“I don’t miss school for [my period] anymore. I like going to school because I get learnings and I don’t get tricked by people because I am learned. Teaching is the best because this is the best heritage – the best thing someone can have is learnings.”

If that quote alone doesn’t encourage us to make a change, I don’t know what will. WaterAid’s #ifmenhadperiods campaign brilliantly captured the imagination of people around the globe last summer as it poked fun at what the world would be like if those in power—men—experienced menstruation like most females do. Would men hide away ashamed, miss school because no-one had thought to provide a safe toilet? Or, as WaterAid envisaged, would periods come out of the closet and be dealt with in a matter-of-fact fashion, even celebrated? We will never know.

But we do know that many girls face humiliation, embarrassment, restrictions on movement and food, missed education, and even violence because of societal and gender norms that tell us their periods are dirty and shameful. By tackling this issue head on we can help keep girls in school around the world, in turn empowering them to avoid early marriage, to participate in productive labour, and stay healthier, all of which reduces the likelihood of their children being born into poverty.

No woman or girl should have to manage her period without access to clean, safe, private toilets and washing facilities, and subsequently compromise their future – or that of their children. Menstruation is completely natural and an experience shared by half the world’s population. All of us—whether we are focused on education, sanitation, adolescent girls, or basic human rights—need to work now to bring this issue out of the shady margins of society and ensure that girls and women are supported to care for themselves during this time and at all times.

 

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Vivian Onano is a Kenyan youth human rights activist and recent graduate of Carthage College. She has a dream to help create an inclusive world for all and is supporting WaterAid at the Women Deliver conference in Copenhagen. She tweets at @vivianonano.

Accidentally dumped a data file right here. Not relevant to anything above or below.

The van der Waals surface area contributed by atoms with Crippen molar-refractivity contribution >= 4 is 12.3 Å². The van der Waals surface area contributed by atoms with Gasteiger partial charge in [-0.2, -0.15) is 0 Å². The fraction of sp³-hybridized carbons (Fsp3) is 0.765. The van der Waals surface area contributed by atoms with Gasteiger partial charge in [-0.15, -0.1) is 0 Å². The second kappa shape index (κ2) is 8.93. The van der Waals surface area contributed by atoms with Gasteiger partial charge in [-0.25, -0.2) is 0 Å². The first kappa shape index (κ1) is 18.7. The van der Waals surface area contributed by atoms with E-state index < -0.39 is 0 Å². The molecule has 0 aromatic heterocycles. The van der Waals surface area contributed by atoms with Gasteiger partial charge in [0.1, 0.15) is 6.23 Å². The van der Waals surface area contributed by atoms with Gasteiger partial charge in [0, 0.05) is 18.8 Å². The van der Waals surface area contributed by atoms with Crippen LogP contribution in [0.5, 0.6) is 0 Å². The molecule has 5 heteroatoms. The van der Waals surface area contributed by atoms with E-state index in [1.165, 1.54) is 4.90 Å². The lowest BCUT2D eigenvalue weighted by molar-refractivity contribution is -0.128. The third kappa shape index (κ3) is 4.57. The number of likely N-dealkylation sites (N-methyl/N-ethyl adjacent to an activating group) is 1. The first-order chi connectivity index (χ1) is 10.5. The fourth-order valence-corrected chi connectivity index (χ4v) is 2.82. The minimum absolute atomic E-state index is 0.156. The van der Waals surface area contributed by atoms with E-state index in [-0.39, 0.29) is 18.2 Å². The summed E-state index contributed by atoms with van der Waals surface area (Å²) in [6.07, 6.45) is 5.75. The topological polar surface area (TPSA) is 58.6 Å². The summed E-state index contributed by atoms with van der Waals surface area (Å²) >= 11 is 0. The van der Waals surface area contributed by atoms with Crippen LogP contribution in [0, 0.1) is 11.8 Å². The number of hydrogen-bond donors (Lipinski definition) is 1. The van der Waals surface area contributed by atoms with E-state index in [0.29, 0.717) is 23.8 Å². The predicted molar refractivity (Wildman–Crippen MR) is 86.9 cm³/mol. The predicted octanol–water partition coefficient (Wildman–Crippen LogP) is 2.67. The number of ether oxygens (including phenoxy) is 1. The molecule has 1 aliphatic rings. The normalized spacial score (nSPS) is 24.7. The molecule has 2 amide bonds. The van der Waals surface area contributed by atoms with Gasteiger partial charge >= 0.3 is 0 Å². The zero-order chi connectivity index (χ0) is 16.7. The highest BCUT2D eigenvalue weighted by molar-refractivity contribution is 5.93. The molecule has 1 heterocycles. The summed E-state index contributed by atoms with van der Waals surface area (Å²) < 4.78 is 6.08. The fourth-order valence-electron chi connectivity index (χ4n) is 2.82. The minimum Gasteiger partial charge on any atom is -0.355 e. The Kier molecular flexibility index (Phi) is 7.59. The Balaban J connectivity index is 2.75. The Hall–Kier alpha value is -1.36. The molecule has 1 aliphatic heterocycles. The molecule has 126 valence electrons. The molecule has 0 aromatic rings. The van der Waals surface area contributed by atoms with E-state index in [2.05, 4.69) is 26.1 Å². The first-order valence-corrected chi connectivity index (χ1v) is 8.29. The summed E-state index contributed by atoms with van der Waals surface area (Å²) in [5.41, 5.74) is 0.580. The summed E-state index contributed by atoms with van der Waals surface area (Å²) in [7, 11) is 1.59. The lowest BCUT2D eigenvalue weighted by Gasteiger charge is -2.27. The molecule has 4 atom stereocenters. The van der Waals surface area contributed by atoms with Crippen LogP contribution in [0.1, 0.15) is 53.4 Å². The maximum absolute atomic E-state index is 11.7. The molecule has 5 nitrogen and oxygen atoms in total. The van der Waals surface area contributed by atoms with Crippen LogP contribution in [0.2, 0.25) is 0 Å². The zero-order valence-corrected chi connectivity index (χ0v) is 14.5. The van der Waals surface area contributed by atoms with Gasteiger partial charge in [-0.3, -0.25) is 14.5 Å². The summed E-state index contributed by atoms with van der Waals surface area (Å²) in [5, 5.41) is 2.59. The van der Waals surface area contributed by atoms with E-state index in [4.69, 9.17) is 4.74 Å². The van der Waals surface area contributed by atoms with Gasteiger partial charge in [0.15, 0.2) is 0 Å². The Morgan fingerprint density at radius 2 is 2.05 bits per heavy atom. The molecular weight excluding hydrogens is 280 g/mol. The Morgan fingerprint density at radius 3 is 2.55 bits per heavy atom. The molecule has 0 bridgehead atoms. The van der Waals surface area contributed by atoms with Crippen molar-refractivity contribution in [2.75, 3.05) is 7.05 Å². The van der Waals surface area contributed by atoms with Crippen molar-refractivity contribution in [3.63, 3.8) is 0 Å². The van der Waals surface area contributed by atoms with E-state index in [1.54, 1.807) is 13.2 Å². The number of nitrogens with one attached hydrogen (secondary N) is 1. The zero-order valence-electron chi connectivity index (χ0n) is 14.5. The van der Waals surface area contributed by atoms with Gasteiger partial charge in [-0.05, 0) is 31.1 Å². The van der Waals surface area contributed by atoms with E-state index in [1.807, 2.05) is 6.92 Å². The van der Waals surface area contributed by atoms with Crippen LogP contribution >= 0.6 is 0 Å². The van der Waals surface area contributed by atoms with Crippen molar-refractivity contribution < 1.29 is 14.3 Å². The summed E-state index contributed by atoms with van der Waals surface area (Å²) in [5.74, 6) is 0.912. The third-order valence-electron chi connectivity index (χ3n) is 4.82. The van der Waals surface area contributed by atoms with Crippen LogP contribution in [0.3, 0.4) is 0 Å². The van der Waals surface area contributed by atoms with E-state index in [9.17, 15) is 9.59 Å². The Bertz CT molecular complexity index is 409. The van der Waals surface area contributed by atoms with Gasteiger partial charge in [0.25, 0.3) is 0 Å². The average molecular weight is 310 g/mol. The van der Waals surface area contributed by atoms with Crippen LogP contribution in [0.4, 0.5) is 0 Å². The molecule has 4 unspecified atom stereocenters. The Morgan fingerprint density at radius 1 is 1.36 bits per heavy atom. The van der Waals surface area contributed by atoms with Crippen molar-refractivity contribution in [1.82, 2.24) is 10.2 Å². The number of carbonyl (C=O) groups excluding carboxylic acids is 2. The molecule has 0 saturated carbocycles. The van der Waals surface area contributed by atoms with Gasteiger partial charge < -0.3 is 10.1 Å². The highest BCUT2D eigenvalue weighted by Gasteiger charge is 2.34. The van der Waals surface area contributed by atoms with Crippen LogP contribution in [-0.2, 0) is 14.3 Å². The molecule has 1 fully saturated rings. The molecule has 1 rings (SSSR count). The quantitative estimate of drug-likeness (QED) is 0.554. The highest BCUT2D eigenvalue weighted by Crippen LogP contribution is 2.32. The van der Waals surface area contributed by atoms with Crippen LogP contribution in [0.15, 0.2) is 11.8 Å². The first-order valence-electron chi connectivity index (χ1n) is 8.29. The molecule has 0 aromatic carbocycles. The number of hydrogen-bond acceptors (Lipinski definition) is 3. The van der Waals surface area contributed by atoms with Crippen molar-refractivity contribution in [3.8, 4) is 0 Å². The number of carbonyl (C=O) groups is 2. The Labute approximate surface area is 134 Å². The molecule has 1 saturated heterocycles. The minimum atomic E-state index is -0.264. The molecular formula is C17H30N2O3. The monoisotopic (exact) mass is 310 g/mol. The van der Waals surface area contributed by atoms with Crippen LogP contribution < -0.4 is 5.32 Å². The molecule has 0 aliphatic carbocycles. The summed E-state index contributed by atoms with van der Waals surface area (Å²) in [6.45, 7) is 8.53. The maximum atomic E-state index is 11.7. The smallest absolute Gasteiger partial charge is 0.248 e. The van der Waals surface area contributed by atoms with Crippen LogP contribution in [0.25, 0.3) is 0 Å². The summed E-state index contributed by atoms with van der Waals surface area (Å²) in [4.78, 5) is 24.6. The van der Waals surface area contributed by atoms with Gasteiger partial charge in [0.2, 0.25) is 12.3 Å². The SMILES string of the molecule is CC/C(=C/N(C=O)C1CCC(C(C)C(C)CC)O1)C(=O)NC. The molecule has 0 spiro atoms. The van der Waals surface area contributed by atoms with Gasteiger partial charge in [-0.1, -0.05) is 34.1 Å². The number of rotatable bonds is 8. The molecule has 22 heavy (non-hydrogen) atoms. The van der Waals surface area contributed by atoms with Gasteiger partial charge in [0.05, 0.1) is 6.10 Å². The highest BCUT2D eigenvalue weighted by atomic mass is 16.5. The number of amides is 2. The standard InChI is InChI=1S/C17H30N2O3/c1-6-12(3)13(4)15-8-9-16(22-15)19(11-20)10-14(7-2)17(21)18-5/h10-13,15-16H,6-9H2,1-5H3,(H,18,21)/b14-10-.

Featured image: Amina and Rahama in front of latrines built by WaterAid with funding from HSBC Malta on 10 November 2015 at a senior high school in the Northern Region of Ghana. Image courtesy of WaterAid/ Nyani Quarmyne/ Panos. 

Finding Perspective on World Water Day

Post Written by Jennifer Iacovelli

Three weeks after I realized my marriage was ending, I traveled to Nicaragua with WaterAid on an insight trip representing Mom Bloggers for Social Good. We visited the most remote areas of the country to see the work that WaterAid was doing with communities lacking clean water access and basic sanitation. It was a life-changing experience that allowed me to gain a tremendous amount of perspective.

I met women and teens who were trained by WaterAid to build wells and toilets for their communities. These were women whose husbands were typically away during the week working in the city, and teen girls who missed a tremendous amount of school, if they went at all, because of their household responsibilities. Fetching water from the river took up valuable time that they could have used to work or go to school. The training allowed them to not only gain valuable skills and earn money, but it also empowered them to become leaders in their community.

A few of the women even got to hire their own husbands for work when they needed extra help on projects. They beamed when they gave me this information.

I remember asking Linda what she purchased with the extra cash she earned by building and maintaining wells in her small community. She told me that she was able to purchase things like shoes and books for her children. Rarely did she purchase anything for herself.

I was struck by how similar I was to these women. While our circumstances were most certainly different, as mothers all we wanted was to provide for our children. To keep them happy and give them the basic things they needed in life.